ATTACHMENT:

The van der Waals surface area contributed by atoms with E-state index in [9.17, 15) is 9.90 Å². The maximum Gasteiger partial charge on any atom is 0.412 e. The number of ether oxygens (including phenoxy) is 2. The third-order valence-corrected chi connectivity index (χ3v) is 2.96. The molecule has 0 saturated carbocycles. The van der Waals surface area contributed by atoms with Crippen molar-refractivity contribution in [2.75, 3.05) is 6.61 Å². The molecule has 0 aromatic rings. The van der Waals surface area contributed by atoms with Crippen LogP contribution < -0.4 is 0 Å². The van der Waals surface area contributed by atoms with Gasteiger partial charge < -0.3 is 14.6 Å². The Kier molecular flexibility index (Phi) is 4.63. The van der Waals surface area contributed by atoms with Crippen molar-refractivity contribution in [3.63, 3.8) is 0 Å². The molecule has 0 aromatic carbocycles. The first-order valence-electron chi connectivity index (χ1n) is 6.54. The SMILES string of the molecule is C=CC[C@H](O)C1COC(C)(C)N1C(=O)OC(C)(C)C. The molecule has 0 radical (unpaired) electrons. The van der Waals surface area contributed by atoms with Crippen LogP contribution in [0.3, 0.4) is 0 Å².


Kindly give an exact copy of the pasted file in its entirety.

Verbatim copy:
The van der Waals surface area contributed by atoms with E-state index in [9.17, 15) is 9.90 Å². The maximum Gasteiger partial charge on any atom is 0.412 e. The number of ether oxygens (including phenoxy) is 2. The third-order valence-corrected chi connectivity index (χ3v) is 2.96. The molecule has 0 saturated carbocycles. The van der Waals surface area contributed by atoms with Crippen molar-refractivity contribution in [2.75, 3.05) is 6.61 Å². The molecule has 0 aromatic rings. The van der Waals surface area contributed by atoms with Crippen LogP contribution < -0.4 is 0 Å². The van der Waals surface area contributed by atoms with Gasteiger partial charge < -0.3 is 14.6 Å². The Kier molecular flexibility index (Phi) is 4.63. The van der Waals surface area contributed by atoms with Crippen molar-refractivity contribution in [3.63, 3.8) is 0 Å². The molecule has 0 aromatic carbocycles. The first-order valence-electron chi connectivity index (χ1n) is 6.54. The SMILES string of the molecule is C=CC[C@H](O)C1COC(C)(C)N1C(=O)OC(C)(C)C. The molecule has 0 radical (unpaired) electrons. The van der Waals surface area contributed by atoms with Crippen LogP contribution in [0.3, 0.4) is 0 Å².